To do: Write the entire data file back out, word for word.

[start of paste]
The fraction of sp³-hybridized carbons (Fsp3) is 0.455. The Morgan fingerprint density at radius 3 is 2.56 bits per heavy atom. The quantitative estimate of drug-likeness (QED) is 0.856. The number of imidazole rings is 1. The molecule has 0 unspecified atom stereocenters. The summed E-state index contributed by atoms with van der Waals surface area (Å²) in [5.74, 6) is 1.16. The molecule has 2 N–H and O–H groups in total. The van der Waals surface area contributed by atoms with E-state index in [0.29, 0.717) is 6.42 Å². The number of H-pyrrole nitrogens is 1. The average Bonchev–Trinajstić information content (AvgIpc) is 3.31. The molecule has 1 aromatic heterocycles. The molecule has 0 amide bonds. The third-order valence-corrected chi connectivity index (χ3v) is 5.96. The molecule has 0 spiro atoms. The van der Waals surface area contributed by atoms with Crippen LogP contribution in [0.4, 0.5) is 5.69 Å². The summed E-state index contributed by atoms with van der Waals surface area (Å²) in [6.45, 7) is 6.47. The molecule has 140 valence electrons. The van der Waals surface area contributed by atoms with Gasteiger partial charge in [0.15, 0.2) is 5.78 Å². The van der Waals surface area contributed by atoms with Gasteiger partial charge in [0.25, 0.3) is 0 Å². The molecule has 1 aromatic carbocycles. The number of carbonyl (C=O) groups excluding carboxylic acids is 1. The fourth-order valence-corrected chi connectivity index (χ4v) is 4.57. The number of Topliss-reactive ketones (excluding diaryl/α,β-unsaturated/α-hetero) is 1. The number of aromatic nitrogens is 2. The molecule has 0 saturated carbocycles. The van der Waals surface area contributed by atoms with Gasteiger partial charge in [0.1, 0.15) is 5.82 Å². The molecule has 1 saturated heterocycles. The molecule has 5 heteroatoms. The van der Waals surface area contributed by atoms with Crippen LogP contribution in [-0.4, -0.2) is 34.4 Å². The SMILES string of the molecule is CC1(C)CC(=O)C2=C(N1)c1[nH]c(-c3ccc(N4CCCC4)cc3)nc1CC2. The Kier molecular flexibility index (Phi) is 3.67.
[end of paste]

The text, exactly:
The fraction of sp³-hybridized carbons (Fsp3) is 0.455. The Morgan fingerprint density at radius 3 is 2.56 bits per heavy atom. The quantitative estimate of drug-likeness (QED) is 0.856. The number of imidazole rings is 1. The molecule has 0 unspecified atom stereocenters. The summed E-state index contributed by atoms with van der Waals surface area (Å²) in [5.74, 6) is 1.16. The molecule has 2 N–H and O–H groups in total. The van der Waals surface area contributed by atoms with E-state index in [0.29, 0.717) is 6.42 Å². The number of H-pyrrole nitrogens is 1. The average Bonchev–Trinajstić information content (AvgIpc) is 3.31. The molecule has 1 aromatic heterocycles. The molecule has 0 amide bonds. The third-order valence-corrected chi connectivity index (χ3v) is 5.96. The molecule has 0 spiro atoms. The van der Waals surface area contributed by atoms with Crippen LogP contribution in [0.4, 0.5) is 5.69 Å². The summed E-state index contributed by atoms with van der Waals surface area (Å²) in [6.45, 7) is 6.47. The molecule has 140 valence electrons. The van der Waals surface area contributed by atoms with Gasteiger partial charge in [0.15, 0.2) is 5.78 Å². The van der Waals surface area contributed by atoms with Gasteiger partial charge in [0.25, 0.3) is 0 Å². The molecule has 1 aromatic carbocycles. The number of carbonyl (C=O) groups excluding carboxylic acids is 1. The fourth-order valence-corrected chi connectivity index (χ4v) is 4.57. The number of Topliss-reactive ketones (excluding diaryl/α,β-unsaturated/α-hetero) is 1. The number of aromatic nitrogens is 2. The molecule has 0 saturated carbocycles. The van der Waals surface area contributed by atoms with Gasteiger partial charge in [0.1, 0.15) is 5.82 Å². The molecule has 1 saturated heterocycles. The molecule has 5 heteroatoms. The van der Waals surface area contributed by atoms with Crippen LogP contribution in [-0.4, -0.2) is 34.4 Å². The SMILES string of the molecule is CC1(C)CC(=O)C2=C(N1)c1[nH]c(-c3ccc(N4CCCC4)cc3)nc1CC2. The Kier molecular flexibility index (Phi) is 3.67.